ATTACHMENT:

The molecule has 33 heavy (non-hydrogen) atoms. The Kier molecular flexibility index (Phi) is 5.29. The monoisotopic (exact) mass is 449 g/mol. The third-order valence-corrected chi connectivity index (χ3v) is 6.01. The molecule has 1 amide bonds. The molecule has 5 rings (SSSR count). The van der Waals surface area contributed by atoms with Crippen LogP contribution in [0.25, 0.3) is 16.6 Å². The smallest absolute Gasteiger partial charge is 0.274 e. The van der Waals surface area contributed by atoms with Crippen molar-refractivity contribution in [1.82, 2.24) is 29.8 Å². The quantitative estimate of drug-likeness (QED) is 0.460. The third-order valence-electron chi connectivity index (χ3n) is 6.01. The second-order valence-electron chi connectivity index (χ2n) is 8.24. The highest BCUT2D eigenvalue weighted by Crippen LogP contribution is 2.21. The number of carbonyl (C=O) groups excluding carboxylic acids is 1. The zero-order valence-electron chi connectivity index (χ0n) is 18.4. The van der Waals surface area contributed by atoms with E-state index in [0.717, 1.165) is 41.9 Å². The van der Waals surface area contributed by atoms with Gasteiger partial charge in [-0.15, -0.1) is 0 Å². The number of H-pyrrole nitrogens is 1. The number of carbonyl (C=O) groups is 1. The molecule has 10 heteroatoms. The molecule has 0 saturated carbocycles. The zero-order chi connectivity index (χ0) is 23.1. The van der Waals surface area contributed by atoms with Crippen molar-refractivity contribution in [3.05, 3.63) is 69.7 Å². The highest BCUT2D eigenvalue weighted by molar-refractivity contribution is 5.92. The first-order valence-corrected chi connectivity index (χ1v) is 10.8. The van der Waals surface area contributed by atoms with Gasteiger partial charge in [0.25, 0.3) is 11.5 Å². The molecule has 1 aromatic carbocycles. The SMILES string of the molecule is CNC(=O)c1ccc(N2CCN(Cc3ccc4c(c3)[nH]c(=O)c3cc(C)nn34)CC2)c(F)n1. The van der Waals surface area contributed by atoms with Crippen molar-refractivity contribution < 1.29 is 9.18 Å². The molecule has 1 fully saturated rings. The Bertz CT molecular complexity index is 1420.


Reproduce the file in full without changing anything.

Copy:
The molecule has 33 heavy (non-hydrogen) atoms. The Kier molecular flexibility index (Phi) is 5.29. The monoisotopic (exact) mass is 449 g/mol. The third-order valence-corrected chi connectivity index (χ3v) is 6.01. The molecule has 1 amide bonds. The molecule has 5 rings (SSSR count). The van der Waals surface area contributed by atoms with Crippen LogP contribution in [0.25, 0.3) is 16.6 Å². The smallest absolute Gasteiger partial charge is 0.274 e. The van der Waals surface area contributed by atoms with Crippen molar-refractivity contribution in [1.82, 2.24) is 29.8 Å². The quantitative estimate of drug-likeness (QED) is 0.460. The third-order valence-electron chi connectivity index (χ3n) is 6.01. The second-order valence-electron chi connectivity index (χ2n) is 8.24. The highest BCUT2D eigenvalue weighted by Crippen LogP contribution is 2.21. The number of carbonyl (C=O) groups excluding carboxylic acids is 1. The zero-order valence-electron chi connectivity index (χ0n) is 18.4. The van der Waals surface area contributed by atoms with E-state index in [0.717, 1.165) is 41.9 Å². The van der Waals surface area contributed by atoms with Gasteiger partial charge in [-0.15, -0.1) is 0 Å². The number of H-pyrrole nitrogens is 1. The number of carbonyl (C=O) groups is 1. The molecule has 10 heteroatoms. The molecule has 0 saturated carbocycles. The zero-order chi connectivity index (χ0) is 23.1. The van der Waals surface area contributed by atoms with Crippen molar-refractivity contribution in [3.05, 3.63) is 69.7 Å². The highest BCUT2D eigenvalue weighted by molar-refractivity contribution is 5.92. The first-order valence-corrected chi connectivity index (χ1v) is 10.8. The van der Waals surface area contributed by atoms with Gasteiger partial charge in [0.25, 0.3) is 11.5 Å². The molecule has 1 aromatic carbocycles. The SMILES string of the molecule is CNC(=O)c1ccc(N2CCN(Cc3ccc4c(c3)[nH]c(=O)c3cc(C)nn34)CC2)c(F)n1. The van der Waals surface area contributed by atoms with Crippen molar-refractivity contribution < 1.29 is 9.18 Å². The molecule has 1 fully saturated rings. The Bertz CT molecular complexity index is 1420.